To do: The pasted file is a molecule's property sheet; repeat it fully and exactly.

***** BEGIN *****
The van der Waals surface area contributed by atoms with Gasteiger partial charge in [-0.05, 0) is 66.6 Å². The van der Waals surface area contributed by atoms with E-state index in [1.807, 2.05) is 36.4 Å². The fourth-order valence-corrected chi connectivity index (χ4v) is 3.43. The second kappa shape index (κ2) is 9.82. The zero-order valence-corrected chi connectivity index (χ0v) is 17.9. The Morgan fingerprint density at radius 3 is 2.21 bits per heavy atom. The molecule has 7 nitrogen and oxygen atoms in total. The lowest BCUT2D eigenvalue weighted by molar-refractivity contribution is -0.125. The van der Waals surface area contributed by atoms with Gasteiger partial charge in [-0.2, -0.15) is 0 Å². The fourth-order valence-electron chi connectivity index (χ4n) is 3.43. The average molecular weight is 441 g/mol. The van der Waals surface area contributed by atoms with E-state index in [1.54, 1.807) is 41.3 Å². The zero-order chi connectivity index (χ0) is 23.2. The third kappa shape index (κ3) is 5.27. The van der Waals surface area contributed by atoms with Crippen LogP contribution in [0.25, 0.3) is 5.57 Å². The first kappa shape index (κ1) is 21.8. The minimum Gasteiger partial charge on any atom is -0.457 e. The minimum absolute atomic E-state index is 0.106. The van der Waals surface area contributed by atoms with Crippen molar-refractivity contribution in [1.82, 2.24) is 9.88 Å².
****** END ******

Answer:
The van der Waals surface area contributed by atoms with Gasteiger partial charge in [-0.05, 0) is 66.6 Å². The van der Waals surface area contributed by atoms with E-state index in [1.807, 2.05) is 36.4 Å². The fourth-order valence-corrected chi connectivity index (χ4v) is 3.43. The second kappa shape index (κ2) is 9.82. The zero-order valence-corrected chi connectivity index (χ0v) is 17.9. The Morgan fingerprint density at radius 3 is 2.21 bits per heavy atom. The molecule has 7 nitrogen and oxygen atoms in total. The lowest BCUT2D eigenvalue weighted by molar-refractivity contribution is -0.125. The van der Waals surface area contributed by atoms with Gasteiger partial charge in [-0.2, -0.15) is 0 Å². The fourth-order valence-electron chi connectivity index (χ4n) is 3.43. The average molecular weight is 441 g/mol. The van der Waals surface area contributed by atoms with E-state index in [1.54, 1.807) is 41.3 Å². The zero-order chi connectivity index (χ0) is 23.2. The third kappa shape index (κ3) is 5.27. The van der Waals surface area contributed by atoms with Crippen LogP contribution in [0.25, 0.3) is 5.57 Å². The first kappa shape index (κ1) is 21.8. The minimum Gasteiger partial charge on any atom is -0.457 e. The minimum absolute atomic E-state index is 0.106. The van der Waals surface area contributed by atoms with Crippen molar-refractivity contribution in [1.82, 2.24) is 9.88 Å².